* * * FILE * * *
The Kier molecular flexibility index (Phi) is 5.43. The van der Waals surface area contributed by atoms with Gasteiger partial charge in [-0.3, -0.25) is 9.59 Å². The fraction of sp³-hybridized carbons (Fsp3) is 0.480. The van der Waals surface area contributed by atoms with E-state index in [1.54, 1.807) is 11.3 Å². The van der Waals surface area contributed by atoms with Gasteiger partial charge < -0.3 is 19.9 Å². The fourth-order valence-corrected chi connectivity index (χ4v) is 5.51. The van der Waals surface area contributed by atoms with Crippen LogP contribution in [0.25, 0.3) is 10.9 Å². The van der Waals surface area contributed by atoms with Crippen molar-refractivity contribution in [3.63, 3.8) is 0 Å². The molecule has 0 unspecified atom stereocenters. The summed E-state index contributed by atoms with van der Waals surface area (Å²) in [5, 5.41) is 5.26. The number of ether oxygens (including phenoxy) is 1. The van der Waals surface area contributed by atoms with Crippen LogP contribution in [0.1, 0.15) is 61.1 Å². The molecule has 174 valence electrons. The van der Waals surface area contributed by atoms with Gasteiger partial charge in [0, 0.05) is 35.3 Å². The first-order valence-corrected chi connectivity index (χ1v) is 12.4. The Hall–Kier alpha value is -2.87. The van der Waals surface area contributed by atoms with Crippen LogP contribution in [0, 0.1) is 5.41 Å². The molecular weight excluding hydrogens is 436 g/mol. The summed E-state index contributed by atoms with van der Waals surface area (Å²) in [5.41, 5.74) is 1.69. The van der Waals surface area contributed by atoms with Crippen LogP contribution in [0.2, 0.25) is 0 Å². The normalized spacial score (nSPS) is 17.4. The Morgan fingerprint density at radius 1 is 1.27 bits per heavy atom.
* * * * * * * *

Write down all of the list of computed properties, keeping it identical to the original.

The Kier molecular flexibility index (Phi) is 5.43. The van der Waals surface area contributed by atoms with Gasteiger partial charge in [-0.3, -0.25) is 9.59 Å². The fraction of sp³-hybridized carbons (Fsp3) is 0.480. The van der Waals surface area contributed by atoms with E-state index in [1.54, 1.807) is 11.3 Å². The van der Waals surface area contributed by atoms with Gasteiger partial charge < -0.3 is 19.9 Å². The fourth-order valence-corrected chi connectivity index (χ4v) is 5.51. The van der Waals surface area contributed by atoms with Crippen LogP contribution in [0.25, 0.3) is 10.9 Å². The van der Waals surface area contributed by atoms with Crippen molar-refractivity contribution in [3.63, 3.8) is 0 Å². The molecule has 0 unspecified atom stereocenters. The summed E-state index contributed by atoms with van der Waals surface area (Å²) in [5, 5.41) is 5.26. The number of ether oxygens (including phenoxy) is 1. The van der Waals surface area contributed by atoms with Crippen LogP contribution in [0.1, 0.15) is 61.1 Å². The molecule has 174 valence electrons. The van der Waals surface area contributed by atoms with Gasteiger partial charge in [0, 0.05) is 35.3 Å². The first-order valence-corrected chi connectivity index (χ1v) is 12.4. The Hall–Kier alpha value is -2.87. The van der Waals surface area contributed by atoms with Crippen LogP contribution in [0, 0.1) is 5.41 Å². The molecular weight excluding hydrogens is 436 g/mol. The summed E-state index contributed by atoms with van der Waals surface area (Å²) in [5.41, 5.74) is 1.69. The van der Waals surface area contributed by atoms with Crippen LogP contribution in [0.2, 0.25) is 0 Å². The normalized spacial score (nSPS) is 17.4. The Morgan fingerprint density at radius 1 is 1.27 bits per heavy atom.